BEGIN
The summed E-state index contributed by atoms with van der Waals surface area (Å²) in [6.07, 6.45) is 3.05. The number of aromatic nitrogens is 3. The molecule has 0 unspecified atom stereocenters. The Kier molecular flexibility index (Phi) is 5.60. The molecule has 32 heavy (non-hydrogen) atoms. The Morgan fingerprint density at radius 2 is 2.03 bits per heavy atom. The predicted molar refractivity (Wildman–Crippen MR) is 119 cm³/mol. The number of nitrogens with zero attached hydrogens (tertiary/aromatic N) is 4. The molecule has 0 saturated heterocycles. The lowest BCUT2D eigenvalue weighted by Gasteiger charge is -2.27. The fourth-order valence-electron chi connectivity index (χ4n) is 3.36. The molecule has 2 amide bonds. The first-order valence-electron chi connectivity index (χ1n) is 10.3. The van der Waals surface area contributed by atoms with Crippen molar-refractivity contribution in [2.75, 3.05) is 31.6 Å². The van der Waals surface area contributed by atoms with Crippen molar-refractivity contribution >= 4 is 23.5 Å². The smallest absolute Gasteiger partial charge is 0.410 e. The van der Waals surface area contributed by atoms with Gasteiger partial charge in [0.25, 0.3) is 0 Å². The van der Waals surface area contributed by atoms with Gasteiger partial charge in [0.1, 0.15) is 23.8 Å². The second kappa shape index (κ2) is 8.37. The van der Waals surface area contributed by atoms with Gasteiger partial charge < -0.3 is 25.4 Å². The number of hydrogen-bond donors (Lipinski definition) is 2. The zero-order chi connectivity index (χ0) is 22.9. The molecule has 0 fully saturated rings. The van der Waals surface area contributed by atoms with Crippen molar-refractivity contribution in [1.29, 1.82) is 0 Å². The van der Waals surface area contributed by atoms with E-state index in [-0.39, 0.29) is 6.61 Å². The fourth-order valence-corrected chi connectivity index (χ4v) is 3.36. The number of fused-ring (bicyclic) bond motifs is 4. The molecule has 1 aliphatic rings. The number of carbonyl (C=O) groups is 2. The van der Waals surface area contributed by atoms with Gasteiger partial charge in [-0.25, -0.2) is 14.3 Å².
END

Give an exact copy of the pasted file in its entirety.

The summed E-state index contributed by atoms with van der Waals surface area (Å²) in [6.07, 6.45) is 3.05. The number of aromatic nitrogens is 3. The molecule has 0 unspecified atom stereocenters. The Kier molecular flexibility index (Phi) is 5.60. The molecule has 32 heavy (non-hydrogen) atoms. The Morgan fingerprint density at radius 2 is 2.03 bits per heavy atom. The predicted molar refractivity (Wildman–Crippen MR) is 119 cm³/mol. The number of nitrogens with zero attached hydrogens (tertiary/aromatic N) is 4. The molecule has 0 saturated heterocycles. The lowest BCUT2D eigenvalue weighted by Gasteiger charge is -2.27. The fourth-order valence-electron chi connectivity index (χ4n) is 3.36. The molecule has 2 amide bonds. The first-order valence-electron chi connectivity index (χ1n) is 10.3. The van der Waals surface area contributed by atoms with Crippen molar-refractivity contribution in [2.75, 3.05) is 31.6 Å². The van der Waals surface area contributed by atoms with Crippen molar-refractivity contribution >= 4 is 23.5 Å². The smallest absolute Gasteiger partial charge is 0.410 e. The van der Waals surface area contributed by atoms with Gasteiger partial charge in [0.25, 0.3) is 0 Å². The van der Waals surface area contributed by atoms with Gasteiger partial charge in [0.1, 0.15) is 23.8 Å². The second kappa shape index (κ2) is 8.37. The van der Waals surface area contributed by atoms with Gasteiger partial charge < -0.3 is 25.4 Å². The number of hydrogen-bond donors (Lipinski definition) is 2. The zero-order chi connectivity index (χ0) is 22.9. The molecule has 0 fully saturated rings. The van der Waals surface area contributed by atoms with Crippen molar-refractivity contribution in [1.29, 1.82) is 0 Å². The van der Waals surface area contributed by atoms with E-state index in [-0.39, 0.29) is 6.61 Å². The fourth-order valence-corrected chi connectivity index (χ4v) is 3.36. The number of fused-ring (bicyclic) bond motifs is 4. The molecule has 1 aliphatic rings. The number of carbonyl (C=O) groups is 2. The van der Waals surface area contributed by atoms with Gasteiger partial charge in [-0.25, -0.2) is 14.3 Å².